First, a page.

What is Fuchs’ dystrophy?
Fuchs’ dystrophy is a type of eye disease that affects the cornea. Your cornea is the dome-shaped outer layer of your eye that helps you see.
Fuchs’ dystrophy can cause your vision to decrease over time. Unlike other types of dystrophy, this type affects both of your eyes. However, vision in one eye may be worse than the other.
This eye disorder may go unnoticed for years before your vision worsens. The only way to help Fuchs’ dystrophy is through treatment. In the case of vision loss, you may need surgery.
There are two stages of Fuchs’ dystrophy. This type of corneal dystrophy can be progressive, so you might experience worsening symptoms on a gradual basis.
In the first stage, you may have blurry vision that’s worse upon waking up due to fluid that builds up in your cornea while you sleep. You might also have difficulty seeing in low light.
The second stage causes more noticeable symptoms because fluid buildup or swelling doesn’t improve during the day. As Fuchs’ dystrophy progresses, you may experience:
- sensitivity to light
- cloudy vision
- night vision problems
- an inability to drive at night
- pain in your eyes
- a gritty-like feeling in both eyes
- low vision in humid weather
- the appearance of halo-like circles around lights, especially at night
Additionally, Fuchs’ dystrophy may cause some physical symptoms that others might be able to see on your eyes. These include blisters and cloudiness on the cornea. Sometimes corneal blisters can pop, causing more pain and discomfort.
Fuchs’ dystrophy is caused by the destruction of endothelium cells in the cornea. The precise cause of this cellular destruction isn’t known. Your endothelium cells are responsible for balancing fluids in your cornea. Without them, your cornea swells because of the fluid buildup. Eventually, your vision is affected because the cornea thickens up.
Fuchs’ dystrophy develops slowly. In fact, the disease usually hits during your 30s or 40s, but you may not be able to tell because the symptoms are minimal during the first stage. In fact, you may not notice any significant symptoms until you’re in your 50s.
This condition may be genetic. If someone in your family has it, your risk for developing the disorder is greater.
According to the National Eye Institute, Fuchs’ dystrophy affects more women than men. You’re also at a greater risk if you have diabetes. Smoking is an additional risk factor.
Fuchs’ dystrophy is diagnosed by an eye doctor called an ophthalmologist or optometrist. They’ll ask you questions about the symptoms you’ve been experiencing. During the exam, they’ll examine your eyes to look for signs of changes in your cornea.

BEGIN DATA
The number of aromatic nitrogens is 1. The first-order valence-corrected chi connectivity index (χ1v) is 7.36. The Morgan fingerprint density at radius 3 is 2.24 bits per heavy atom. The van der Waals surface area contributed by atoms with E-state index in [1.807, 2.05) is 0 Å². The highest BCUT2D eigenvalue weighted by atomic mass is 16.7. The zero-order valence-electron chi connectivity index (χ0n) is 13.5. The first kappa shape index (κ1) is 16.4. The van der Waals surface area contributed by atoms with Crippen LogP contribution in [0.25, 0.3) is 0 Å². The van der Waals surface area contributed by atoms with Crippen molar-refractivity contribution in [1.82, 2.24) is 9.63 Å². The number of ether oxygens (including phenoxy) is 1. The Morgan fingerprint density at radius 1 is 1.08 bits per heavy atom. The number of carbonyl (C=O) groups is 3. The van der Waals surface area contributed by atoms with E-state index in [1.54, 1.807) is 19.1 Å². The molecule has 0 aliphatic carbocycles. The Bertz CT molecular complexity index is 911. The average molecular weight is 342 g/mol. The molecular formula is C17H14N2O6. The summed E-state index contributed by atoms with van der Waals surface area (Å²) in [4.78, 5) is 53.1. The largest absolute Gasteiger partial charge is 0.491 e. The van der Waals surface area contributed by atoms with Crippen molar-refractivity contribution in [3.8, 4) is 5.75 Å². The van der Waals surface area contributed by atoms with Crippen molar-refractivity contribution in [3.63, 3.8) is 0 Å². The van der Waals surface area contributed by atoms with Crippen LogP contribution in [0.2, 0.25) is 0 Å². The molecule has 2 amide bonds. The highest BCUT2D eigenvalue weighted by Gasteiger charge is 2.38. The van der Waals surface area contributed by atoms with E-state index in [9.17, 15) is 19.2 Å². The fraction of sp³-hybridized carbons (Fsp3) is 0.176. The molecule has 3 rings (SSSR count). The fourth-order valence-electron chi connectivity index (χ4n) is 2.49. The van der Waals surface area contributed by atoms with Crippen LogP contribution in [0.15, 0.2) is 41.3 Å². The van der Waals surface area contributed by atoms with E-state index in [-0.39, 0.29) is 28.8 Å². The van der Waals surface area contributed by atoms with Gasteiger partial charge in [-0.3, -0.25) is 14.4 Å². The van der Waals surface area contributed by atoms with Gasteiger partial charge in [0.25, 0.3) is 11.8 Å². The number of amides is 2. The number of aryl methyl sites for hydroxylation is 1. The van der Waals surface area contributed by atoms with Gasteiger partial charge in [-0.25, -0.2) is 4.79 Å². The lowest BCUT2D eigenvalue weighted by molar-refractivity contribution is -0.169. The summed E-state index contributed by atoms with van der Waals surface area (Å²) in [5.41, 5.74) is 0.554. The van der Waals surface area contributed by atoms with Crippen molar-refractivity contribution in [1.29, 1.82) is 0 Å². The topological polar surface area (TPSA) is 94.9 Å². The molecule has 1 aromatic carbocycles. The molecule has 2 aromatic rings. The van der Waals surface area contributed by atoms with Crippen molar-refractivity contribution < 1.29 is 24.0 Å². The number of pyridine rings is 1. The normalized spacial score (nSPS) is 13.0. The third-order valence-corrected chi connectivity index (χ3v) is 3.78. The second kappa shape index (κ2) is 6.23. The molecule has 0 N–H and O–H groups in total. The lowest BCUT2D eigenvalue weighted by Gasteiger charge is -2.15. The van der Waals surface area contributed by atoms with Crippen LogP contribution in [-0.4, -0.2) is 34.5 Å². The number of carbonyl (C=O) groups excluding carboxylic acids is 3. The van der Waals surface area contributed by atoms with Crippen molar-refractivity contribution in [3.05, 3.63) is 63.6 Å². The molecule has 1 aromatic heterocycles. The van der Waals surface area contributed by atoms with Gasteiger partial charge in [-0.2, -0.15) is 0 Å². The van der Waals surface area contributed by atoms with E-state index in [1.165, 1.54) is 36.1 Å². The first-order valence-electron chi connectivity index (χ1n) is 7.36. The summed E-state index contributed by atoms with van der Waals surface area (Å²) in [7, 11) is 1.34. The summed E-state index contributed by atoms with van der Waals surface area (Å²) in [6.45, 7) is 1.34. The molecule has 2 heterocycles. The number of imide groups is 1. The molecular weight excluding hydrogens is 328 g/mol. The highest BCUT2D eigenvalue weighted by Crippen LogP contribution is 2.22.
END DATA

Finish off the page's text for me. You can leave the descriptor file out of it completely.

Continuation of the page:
Your doctor may also take a specialized photograph of your eyes. This is conducted to measure the amount of endothelium cells in the cornea.
An eye pressure test may be used to rule out other eye diseases, such as glaucoma.
Signs and symptoms of Fuchs’ dystrophy can be difficult to detect at first. As a rule of thumb, you should always see an eye doctor if you experience vision changes or discomfort in your eyes.
If you wear contacts or eyeglasses, you should already see an eye doctor on a regular basis. Make a special appointment if you experience any possible symptoms of corneal dystrophy.
Fuchs’ dystrophy with cataracts
Cataracts are a natural part of aging. A cataract causes a gradual clouding of the eye lens, which may be corrected by cataract surgery.
It’s also possible to develop cataracts on top of Fuchs’ dystrophy. If this happens, you may need to have two types of surgeries at once: cataract removal and corneal transplant. This is because cataract surgery can damage the already-delicate endothelial cells that are characteristic of Fuchs’.
Treatment for Fuchs’ dystrophy can help slow down the rate of corneal degeneration. Without treatment, however, your cornea may be damaged. Depending on the level of deterioration, your doctor might recommend a corneal transplant.
The early stage of Fuchs’ dystrophy is treated with prescription eye drops or ointments to reduce pain and swelling. Your doctor may also recommend soft contact lenses as needed.
Significant corneal scarring may warrant a transplant. There are two options: a full corneal transplant or an endothelial keratoplasty (EK). With a full corneal transplant, your doctor will replace your cornea with that of a donor. An EK involves transplanting endothelial cells in the cornea to replace the damaged ones.
There are few natural treatments available for Fuchs’ dystrophy because there’s no way to naturally encourage endothelial cell growth. You can, however, take steps to minimize symptoms. Blow-drying your eyes with a hair dryer set on low a few times per day can keep your cornea dry. Over-the-counter sodium chloride eye drops can also help.
Fuchs’ dystrophy is a progressive disease. It’s best to catch the disease in its earliest stages to prevent vision problems and to control any eye discomfort.
The trouble is that you may not know you have Fuchs’ dystrophy until it causes more noticeable symptoms. Getting a regular eye exam can help catch eye diseases like Fuchs’ before they progress.
There is no cure for this corneal disease. The goal of treatment is to help control Fuchs’ dystrophy’s effects on your vision and eye comfort.